Eastern Europe and Central Asia

In Eastern Europe and Central Asia, the leader remained the same, the indomitable Lomonosov Moscow State University of Russia. Russia took three of the top four with Novosibirsk State University second and Saint Petersburg State University fourth. Estonia’s University of Tartu came third, while fifth spot was taken by the Czech Republic’s Charles University.

Turkey has two universities in the top 10 for the first time: Bogaziçi Universitesi (seventh) and Middle East Technical University (ninth).

While Russia had three in the top 10, the Czech Republic had two, Turkey two, and there was one each for Estonia, Poland and Kazakhstan.

Arab Region

In the Arab region, King Fahd University of Petroleum and Minerals, or KFUPM, loses its top spot for the first time, to Lebanon’s American University of Beirut.

Saudi Arabia is still home to three of the region’s top four universities. KFUPM remains second; it is followed by King Saud University (third) and King Abdul Aziz University (fourth). United Arab Emirates University enters the top five, rising from sixth to fifth.

There is one new entrant into the top 10: Oman’s Sultan Qaboos University (now 10th).

Among the top 10, Saudi Arabia has three, Arab Emirates two, and Lebanon, Egypt, Qatar, Jordan and Oman have one each.

Saudi Arabia is the most-represented nation in the rankings, with 21 universities among the top 100. It is followed by Egypt and Jordan (13 universities each), the United Arab Emirates (12 universities), Iraq (11 universities), and Lebanon (8 universities).

Sowter says the latest regional rankings showed that higher education in these emerging regions is “truly the most competitive that it ever has been since we began such observations. Established hierarchies are under threat from institutions attempting to counter prestige through proactivity.”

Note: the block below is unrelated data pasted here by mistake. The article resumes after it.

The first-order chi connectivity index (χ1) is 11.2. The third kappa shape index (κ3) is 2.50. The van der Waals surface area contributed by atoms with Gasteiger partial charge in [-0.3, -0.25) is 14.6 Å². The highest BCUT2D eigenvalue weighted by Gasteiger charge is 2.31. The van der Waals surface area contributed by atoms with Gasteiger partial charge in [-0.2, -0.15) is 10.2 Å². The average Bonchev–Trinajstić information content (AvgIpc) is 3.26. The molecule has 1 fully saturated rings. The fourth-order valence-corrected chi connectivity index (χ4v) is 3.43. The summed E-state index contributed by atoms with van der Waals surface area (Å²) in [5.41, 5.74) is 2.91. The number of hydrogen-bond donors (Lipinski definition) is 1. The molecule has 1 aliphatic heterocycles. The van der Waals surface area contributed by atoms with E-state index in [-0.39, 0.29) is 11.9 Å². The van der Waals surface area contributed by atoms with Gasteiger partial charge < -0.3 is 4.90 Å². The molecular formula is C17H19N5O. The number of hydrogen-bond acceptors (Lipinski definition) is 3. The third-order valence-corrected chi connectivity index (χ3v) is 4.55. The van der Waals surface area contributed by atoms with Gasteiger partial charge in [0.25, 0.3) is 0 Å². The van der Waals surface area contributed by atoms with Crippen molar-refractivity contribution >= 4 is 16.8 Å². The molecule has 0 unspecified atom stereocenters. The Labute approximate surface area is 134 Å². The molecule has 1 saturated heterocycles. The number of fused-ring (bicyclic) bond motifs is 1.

France Leads Top 25 in Science and Technology Ranking

telecom paristech1U-Multirank has published its new Universities of Science and Technology Rankings, in collaboration with the Conference of European Schools for Advanced Engineering Education and Research or CESAER – a leading European group of universities of science and technology.

In total, 231 universities of science and technology are compared in the latest science and technology rankings.

The top 25 universities in this ranking come from 12 countries, with the largest cohort from France with six (Telecom ParisTech, École Polytechnique, INP Grenoble Institute of Technology, ENS Lyon, ENS Paris and Claude Bernard University Lyon 1) and five from the United States (California Institute of Technology, Massachusetts Institute of Technology, Rensselaer Polytechnic Institute, Georgia Institute of Technology and Rockefeller University).